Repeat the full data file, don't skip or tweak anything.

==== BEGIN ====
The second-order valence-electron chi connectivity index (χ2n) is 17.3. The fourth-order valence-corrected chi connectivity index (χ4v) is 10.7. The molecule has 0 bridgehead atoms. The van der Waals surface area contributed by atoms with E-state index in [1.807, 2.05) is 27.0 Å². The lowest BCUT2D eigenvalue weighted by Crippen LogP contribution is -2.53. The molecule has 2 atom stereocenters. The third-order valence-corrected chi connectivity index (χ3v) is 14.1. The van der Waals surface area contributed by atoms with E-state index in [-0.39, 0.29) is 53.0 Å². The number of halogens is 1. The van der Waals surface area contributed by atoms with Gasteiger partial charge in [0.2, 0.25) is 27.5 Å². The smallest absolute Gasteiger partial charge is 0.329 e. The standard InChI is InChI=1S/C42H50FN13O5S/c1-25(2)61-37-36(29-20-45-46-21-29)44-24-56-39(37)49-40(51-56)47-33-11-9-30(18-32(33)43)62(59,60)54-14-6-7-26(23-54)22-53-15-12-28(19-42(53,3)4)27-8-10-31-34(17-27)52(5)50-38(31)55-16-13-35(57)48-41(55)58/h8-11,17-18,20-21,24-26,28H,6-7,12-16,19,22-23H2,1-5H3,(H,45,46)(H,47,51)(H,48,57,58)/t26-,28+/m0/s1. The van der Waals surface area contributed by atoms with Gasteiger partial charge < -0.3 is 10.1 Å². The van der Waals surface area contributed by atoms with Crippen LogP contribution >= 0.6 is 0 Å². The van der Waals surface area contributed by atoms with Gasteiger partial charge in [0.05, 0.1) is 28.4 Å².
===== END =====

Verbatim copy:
The second-order valence-electron chi connectivity index (χ2n) is 17.3. The fourth-order valence-corrected chi connectivity index (χ4v) is 10.7. The molecule has 0 bridgehead atoms. The van der Waals surface area contributed by atoms with E-state index in [1.807, 2.05) is 27.0 Å². The lowest BCUT2D eigenvalue weighted by Crippen LogP contribution is -2.53. The molecule has 2 atom stereocenters. The third-order valence-corrected chi connectivity index (χ3v) is 14.1. The van der Waals surface area contributed by atoms with E-state index in [-0.39, 0.29) is 53.0 Å². The number of halogens is 1. The van der Waals surface area contributed by atoms with Gasteiger partial charge in [0.2, 0.25) is 27.5 Å². The smallest absolute Gasteiger partial charge is 0.329 e. The standard InChI is InChI=1S/C42H50FN13O5S/c1-25(2)61-37-36(29-20-45-46-21-29)44-24-56-39(37)49-40(51-56)47-33-11-9-30(18-32(33)43)62(59,60)54-14-6-7-26(23-54)22-53-15-12-28(19-42(53,3)4)27-8-10-31-34(17-27)52(5)50-38(31)55-16-13-35(57)48-41(55)58/h8-11,17-18,20-21,24-26,28H,6-7,12-16,19,22-23H2,1-5H3,(H,45,46)(H,47,51)(H,48,57,58)/t26-,28+/m0/s1. The van der Waals surface area contributed by atoms with Gasteiger partial charge < -0.3 is 10.1 Å². The van der Waals surface area contributed by atoms with Crippen LogP contribution >= 0.6 is 0 Å². The van der Waals surface area contributed by atoms with Gasteiger partial charge in [0.05, 0.1) is 28.4 Å².